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How do I Treat Dandruff?

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  • Written By: Koren Allen
  • Edited By: Bronwyn Harris
  • Last Modified Date: 09 December 2018
  • Copyright Protected:
    2003-2018
    Conjecture Corporation
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Nearly everyone has experienced a little flaky skin on their scalp from time to time. However, when the condition is chronic, it can cause constant embarrassment and frustration. There are a number of ways to treat dandruff; the right treatment for you will depend on what is causing the condition. You may have to try a few different methods before you find the one that works, but with a little patience, you will be wearing your favorite black clothes again with confidence.

Dandruff is nothing more than dead skin cells on the scalp. Everyone sheds dead skin cells, but some people seem to shed them more often, causing large, visible white flakes in the hair and on clothing. The most common dandruff is the oily variety, called seborrheic dermatitis. However, dandruff can also be caused by any number of other factors, including fungal infections, allergic reactions to hair products, and all-over skin conditions such psoriasis or eczema.

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There are a number of natural ways to treat dandruff. Milder cases may just require more frequent shampooing with a gentle shampoo to reduce a build-up of skin cells. Other home remedies that may help include rinsing your scalp with mildly acidic products such as lemon juice or apple cider vinegar. Table salt, rubbed gently onto the scalp before your shampoo, is also thought to be effective in loosening dead skin and making it easier to wash away. Getting a little sun on your scalp also seems to help control dandruff, but remember that sunlight can also damage your skin if you get too much.

There are a number of over-the-counter medicated shampoos that are formulated specifically to treat dandruff. The medications in the shampoos usually have antifungal or antibiotic properties. However, since active ingredients vary from brand to brand, you may need to try more than one to find a formulation that works for your particular case. The key to effectiveness with any medicated shampoo is to leave it on long enough for the medication to work; a quick wash and rinse is not enough. Some brands recommend leaving the shampoo on the scalp for two to five minutes, but for tougher cases, you may want to try covering your head with a shower cap and leaving the shampoo in for several hours, or even overnight. It is a good idea to carefuloly read the directions and maybe even consult a dermatologist before doing this.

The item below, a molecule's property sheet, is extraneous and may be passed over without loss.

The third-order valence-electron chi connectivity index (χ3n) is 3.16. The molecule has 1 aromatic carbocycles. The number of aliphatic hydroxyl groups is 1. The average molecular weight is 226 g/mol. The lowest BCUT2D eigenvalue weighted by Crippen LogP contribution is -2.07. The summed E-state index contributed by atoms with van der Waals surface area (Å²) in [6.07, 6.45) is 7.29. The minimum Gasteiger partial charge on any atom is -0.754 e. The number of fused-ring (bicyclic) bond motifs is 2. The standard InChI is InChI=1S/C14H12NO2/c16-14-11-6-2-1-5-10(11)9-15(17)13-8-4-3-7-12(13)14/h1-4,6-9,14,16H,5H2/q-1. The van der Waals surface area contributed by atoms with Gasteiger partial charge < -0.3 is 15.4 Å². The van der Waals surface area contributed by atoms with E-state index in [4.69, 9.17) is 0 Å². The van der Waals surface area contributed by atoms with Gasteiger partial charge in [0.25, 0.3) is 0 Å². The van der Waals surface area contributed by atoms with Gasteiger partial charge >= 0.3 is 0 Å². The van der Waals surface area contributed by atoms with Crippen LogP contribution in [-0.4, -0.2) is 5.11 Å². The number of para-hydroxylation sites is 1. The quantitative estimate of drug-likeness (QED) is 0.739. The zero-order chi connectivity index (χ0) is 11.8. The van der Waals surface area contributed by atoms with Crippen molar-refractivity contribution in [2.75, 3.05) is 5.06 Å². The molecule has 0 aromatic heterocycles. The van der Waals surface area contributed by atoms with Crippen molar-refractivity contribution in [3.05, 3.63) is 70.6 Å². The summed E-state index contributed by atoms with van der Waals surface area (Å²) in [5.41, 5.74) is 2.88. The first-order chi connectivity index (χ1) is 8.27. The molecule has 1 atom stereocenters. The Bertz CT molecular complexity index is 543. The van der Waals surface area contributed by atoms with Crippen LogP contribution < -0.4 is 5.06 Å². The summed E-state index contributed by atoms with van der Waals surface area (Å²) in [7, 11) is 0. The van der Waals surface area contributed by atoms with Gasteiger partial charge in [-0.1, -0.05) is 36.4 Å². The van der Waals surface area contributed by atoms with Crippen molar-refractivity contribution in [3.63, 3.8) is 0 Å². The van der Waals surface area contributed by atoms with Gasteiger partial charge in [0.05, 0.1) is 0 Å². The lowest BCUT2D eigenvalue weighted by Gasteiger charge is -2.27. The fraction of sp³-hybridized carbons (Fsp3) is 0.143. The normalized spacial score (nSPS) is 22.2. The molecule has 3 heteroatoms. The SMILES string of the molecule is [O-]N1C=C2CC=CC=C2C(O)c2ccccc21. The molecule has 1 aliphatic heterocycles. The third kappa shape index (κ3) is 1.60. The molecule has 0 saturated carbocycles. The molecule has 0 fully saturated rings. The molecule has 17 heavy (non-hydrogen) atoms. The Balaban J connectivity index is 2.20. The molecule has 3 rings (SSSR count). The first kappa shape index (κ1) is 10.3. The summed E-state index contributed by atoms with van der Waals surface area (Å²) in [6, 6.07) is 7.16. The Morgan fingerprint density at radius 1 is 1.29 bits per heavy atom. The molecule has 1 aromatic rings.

If you have been trying to treat your dandruff for several weeks and nothing seems to work, it may be time to visit your doctor or dermatologist. Prescription shampoos are available to treat dandruff that is severe or chronic. You may also have an underlying skin condition that is causing your skin and scalp to become irritated, so it is important to get checked out if your symptoms do not seem to respond to standard treatments.

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Discuss this Article

donasmrs
Post 3

Milk of magnesia is said to be a natural dandruff remedy. Apparently, it works well for dandruff caused by psoriasis and eczema. Has anyone tried it?

ysmina
Post 2

@turquoise-- Wow, I didn't know that was possible. I actually treat my dandruff with an over the counter dandruff shampoo. It has natural oils in it, but it has never caused any problems for me. I guess everyone reacts differently.

Did your doctor say what type of dandruff you have? I think those with dry dandruff or winter dandruff don't do well on medicated shampoos because those dry out the scalp even further. I have oily dandruff, meaning that my dandruff is caused by an oily scalp. So when I use shampoos that are drying, it actually benefits me and gets rid of my dandruff.

turquoise
Post 1

Everyone says to use a shampoo with a natural anti-fungal or anti-bacterial ingredient in it like tea tree oil or menthol as a dandruff remedy. In my case though, the natural oils in my shampoo were causing my dandruff. It was an allergic reaction but I didn't realize this until I saw a doctor.

Apparently, I'm allergic to tea tree oil and several other natural oils. I don't have dandruff on my scalp as long as I use a mild, gentle shampoo without any natural oils.

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